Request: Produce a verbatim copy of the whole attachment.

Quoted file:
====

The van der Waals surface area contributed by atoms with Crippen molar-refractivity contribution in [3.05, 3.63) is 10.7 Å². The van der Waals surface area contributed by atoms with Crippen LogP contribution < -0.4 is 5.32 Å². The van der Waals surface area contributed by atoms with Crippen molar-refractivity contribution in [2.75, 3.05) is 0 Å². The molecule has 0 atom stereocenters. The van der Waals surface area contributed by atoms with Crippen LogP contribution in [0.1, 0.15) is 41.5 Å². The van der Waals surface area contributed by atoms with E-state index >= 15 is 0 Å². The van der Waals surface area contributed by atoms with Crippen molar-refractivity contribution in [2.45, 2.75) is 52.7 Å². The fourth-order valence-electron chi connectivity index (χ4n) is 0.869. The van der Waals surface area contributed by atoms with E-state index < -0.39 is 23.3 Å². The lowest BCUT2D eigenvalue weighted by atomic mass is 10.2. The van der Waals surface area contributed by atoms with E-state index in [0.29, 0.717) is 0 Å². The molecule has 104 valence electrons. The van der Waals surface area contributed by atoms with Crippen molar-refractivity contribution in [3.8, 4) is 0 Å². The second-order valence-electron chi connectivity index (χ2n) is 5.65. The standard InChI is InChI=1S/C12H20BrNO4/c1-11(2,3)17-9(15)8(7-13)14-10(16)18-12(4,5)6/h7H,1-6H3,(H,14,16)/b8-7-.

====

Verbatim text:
The van der Waals surface area contributed by atoms with Crippen molar-refractivity contribution in [3.05, 3.63) is 10.7 Å². The van der Waals surface area contributed by atoms with Crippen LogP contribution < -0.4 is 5.32 Å². The van der Waals surface area contributed by atoms with Crippen molar-refractivity contribution in [2.75, 3.05) is 0 Å². The molecule has 0 atom stereocenters. The van der Waals surface area contributed by atoms with Crippen LogP contribution in [0.1, 0.15) is 41.5 Å². The van der Waals surface area contributed by atoms with E-state index >= 15 is 0 Å². The van der Waals surface area contributed by atoms with Crippen molar-refractivity contribution in [2.45, 2.75) is 52.7 Å². The fourth-order valence-electron chi connectivity index (χ4n) is 0.869. The van der Waals surface area contributed by atoms with E-state index < -0.39 is 23.3 Å². The lowest BCUT2D eigenvalue weighted by atomic mass is 10.2. The van der Waals surface area contributed by atoms with E-state index in [0.29, 0.717) is 0 Å². The molecule has 104 valence electrons. The van der Waals surface area contributed by atoms with Crippen molar-refractivity contribution in [3.8, 4) is 0 Å². The second-order valence-electron chi connectivity index (χ2n) is 5.65. The standard InChI is InChI=1S/C12H20BrNO4/c1-11(2,3)17-9(15)8(7-13)14-10(16)18-12(4,5)6/h7H,1-6H3,(H,14,16)/b8-7-.